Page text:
Liverpool’s transfer business this summer will be an interesting study. At the start of the year when the Reds were flying high at the top of the league and the new Nike kit deal was the talk of the town there was a feeling that Jürgen Klopp would be spending big to defend his title. However, the impact of the global health crisis has curtailed the club’s spending ability. Thankfully Jürgen Klopp’s style means that Liverpool don’t need any big money transfers.

Big money Liverpool transfers don't make sense this summer, we give three reasons why.

Big money Liverpool transfers don’t make sense this summer, we give three reasons why. (Photo by Laurence Griffiths/Getty Images)

Strongest starting XI

At the minute the Reds have the strongest starting XI in world football and the medals to prove it, they are of course the reigning world champions.

Improving on the current first team is nigh on impossible without spending hundreds of millions. The current team just works. Jürgen Klopp has found success by drilling players into performing specific roles combining together for one cohesive unit pushing together in the same direction.

This Liverpool team is just that: a team. Signing a superstar midfielder who may be a technical upgrade on Gini Wijnaldum is all well and good but then you have to integrate this superstar into a well oiled machine which is more trouble than its worth.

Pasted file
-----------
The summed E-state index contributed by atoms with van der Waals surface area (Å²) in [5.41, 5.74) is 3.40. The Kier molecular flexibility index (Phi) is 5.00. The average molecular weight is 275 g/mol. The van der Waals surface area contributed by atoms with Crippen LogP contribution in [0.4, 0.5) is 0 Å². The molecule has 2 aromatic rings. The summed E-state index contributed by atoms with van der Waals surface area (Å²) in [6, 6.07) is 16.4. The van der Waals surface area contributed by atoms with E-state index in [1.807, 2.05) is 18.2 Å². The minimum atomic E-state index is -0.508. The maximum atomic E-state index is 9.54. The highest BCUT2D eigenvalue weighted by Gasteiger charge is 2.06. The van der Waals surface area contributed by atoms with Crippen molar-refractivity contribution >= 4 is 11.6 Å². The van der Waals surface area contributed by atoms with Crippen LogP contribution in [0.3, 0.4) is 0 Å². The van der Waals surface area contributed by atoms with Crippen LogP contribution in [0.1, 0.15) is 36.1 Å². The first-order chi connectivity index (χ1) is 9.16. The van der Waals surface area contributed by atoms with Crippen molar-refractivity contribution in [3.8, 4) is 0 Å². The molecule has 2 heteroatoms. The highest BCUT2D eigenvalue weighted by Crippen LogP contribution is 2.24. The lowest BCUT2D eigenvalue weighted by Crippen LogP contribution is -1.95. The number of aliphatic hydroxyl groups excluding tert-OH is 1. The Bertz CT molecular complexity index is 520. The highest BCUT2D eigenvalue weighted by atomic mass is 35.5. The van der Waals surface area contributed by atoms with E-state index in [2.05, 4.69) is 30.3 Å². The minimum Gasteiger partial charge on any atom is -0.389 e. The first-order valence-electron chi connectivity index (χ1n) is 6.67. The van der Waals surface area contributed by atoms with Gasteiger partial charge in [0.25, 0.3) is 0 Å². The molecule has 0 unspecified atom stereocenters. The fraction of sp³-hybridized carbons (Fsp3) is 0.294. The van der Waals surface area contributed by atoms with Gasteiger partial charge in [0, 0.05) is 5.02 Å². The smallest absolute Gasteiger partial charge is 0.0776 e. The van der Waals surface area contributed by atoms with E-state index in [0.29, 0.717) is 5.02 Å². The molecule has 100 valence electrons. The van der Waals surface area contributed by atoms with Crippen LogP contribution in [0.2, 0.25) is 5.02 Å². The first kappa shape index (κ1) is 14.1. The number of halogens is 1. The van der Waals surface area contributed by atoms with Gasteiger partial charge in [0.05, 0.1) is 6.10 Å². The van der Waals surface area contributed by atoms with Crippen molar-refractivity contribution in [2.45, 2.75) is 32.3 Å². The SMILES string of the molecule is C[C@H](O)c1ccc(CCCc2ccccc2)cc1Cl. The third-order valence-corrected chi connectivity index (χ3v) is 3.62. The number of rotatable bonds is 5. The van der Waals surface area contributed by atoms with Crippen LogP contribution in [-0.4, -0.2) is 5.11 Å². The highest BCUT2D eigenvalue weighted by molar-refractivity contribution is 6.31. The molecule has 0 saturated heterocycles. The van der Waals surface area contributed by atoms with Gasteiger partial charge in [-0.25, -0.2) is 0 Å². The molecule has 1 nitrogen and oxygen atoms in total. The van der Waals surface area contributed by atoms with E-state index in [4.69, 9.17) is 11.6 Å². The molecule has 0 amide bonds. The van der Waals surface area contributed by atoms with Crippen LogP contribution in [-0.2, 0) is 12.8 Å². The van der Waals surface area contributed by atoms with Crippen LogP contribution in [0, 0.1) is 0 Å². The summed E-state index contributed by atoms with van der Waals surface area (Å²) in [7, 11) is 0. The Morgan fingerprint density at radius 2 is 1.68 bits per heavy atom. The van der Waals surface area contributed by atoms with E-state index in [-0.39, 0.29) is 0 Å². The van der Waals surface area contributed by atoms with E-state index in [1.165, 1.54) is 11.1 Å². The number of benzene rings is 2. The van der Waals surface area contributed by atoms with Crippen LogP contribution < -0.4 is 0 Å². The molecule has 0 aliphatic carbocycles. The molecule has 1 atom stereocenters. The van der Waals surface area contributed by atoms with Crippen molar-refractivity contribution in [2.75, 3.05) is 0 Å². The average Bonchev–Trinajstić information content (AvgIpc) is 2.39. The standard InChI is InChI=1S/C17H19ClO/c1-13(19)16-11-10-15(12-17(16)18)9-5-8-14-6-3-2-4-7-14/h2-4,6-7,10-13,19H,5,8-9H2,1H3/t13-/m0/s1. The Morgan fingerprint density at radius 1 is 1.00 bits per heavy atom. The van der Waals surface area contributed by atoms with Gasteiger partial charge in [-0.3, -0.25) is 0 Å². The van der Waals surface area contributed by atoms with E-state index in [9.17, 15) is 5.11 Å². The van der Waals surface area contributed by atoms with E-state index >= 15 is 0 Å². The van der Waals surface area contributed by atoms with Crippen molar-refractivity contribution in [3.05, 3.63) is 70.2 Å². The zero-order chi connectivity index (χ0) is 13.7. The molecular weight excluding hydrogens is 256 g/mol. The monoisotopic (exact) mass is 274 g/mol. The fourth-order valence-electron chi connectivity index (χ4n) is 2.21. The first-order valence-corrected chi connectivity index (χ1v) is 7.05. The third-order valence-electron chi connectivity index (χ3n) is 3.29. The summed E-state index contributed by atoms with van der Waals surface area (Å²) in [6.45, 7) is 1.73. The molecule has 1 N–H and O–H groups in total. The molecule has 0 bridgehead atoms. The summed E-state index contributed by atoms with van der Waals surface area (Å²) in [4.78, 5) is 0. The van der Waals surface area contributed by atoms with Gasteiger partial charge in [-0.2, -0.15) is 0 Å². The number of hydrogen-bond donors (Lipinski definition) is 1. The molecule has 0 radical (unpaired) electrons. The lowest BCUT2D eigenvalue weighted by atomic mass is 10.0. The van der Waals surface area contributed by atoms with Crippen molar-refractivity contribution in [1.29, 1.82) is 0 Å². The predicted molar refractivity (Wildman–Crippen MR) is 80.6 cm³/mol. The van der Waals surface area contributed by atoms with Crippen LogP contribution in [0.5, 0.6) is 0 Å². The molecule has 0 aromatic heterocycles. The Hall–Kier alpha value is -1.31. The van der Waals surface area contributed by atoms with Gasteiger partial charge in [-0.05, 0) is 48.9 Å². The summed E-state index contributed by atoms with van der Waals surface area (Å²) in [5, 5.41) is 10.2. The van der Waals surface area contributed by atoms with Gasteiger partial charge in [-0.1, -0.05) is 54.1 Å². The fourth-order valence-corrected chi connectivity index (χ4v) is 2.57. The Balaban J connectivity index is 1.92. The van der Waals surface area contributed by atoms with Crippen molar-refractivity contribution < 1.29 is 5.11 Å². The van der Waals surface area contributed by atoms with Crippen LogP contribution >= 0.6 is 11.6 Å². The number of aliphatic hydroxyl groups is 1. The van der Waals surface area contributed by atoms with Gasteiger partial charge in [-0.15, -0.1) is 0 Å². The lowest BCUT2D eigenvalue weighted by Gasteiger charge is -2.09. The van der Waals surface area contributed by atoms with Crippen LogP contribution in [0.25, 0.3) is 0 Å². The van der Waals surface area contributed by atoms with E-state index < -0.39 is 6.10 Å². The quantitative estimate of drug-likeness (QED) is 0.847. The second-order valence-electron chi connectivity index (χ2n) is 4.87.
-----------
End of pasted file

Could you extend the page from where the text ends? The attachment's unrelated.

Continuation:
Who likes the bench?

The strength of the starting XI means that any megabucks Liverpool transfers would find themselves starting on the bench more often than not.

Given the egos in the game today you are unlikely to find a marquee signing who wouldn’t mind spending their season as a second choice, even if that is second choice at Anfield.

 

The strength of the starting XI therefore doesn’t just make big money Liverpool transfers unnecessary but also unrealistic.

Consistency is key

Liverpool don’t rotate. Jürgen Klopp, when possible, plays the same starting XI every week, only ever deviating when injuries and big game situations demand it.

The reasoning behind this is that by playing the same team each week the pressing machine becomes more well drilled, players start to develop telepathic connections. Movement is slicker and more coordinated.

When you have to press so relentlessly, paying attention to various pressing triggers, it helps to be playing alongside the same teammates each week.

If there were any big money Liverpool transfers then they would expect to be rotated in and out of the side, much like the stars in Pep Guardiola’s Manchester City. Consistency is key, there’s no point splashing out and just upsetting the rhythm.

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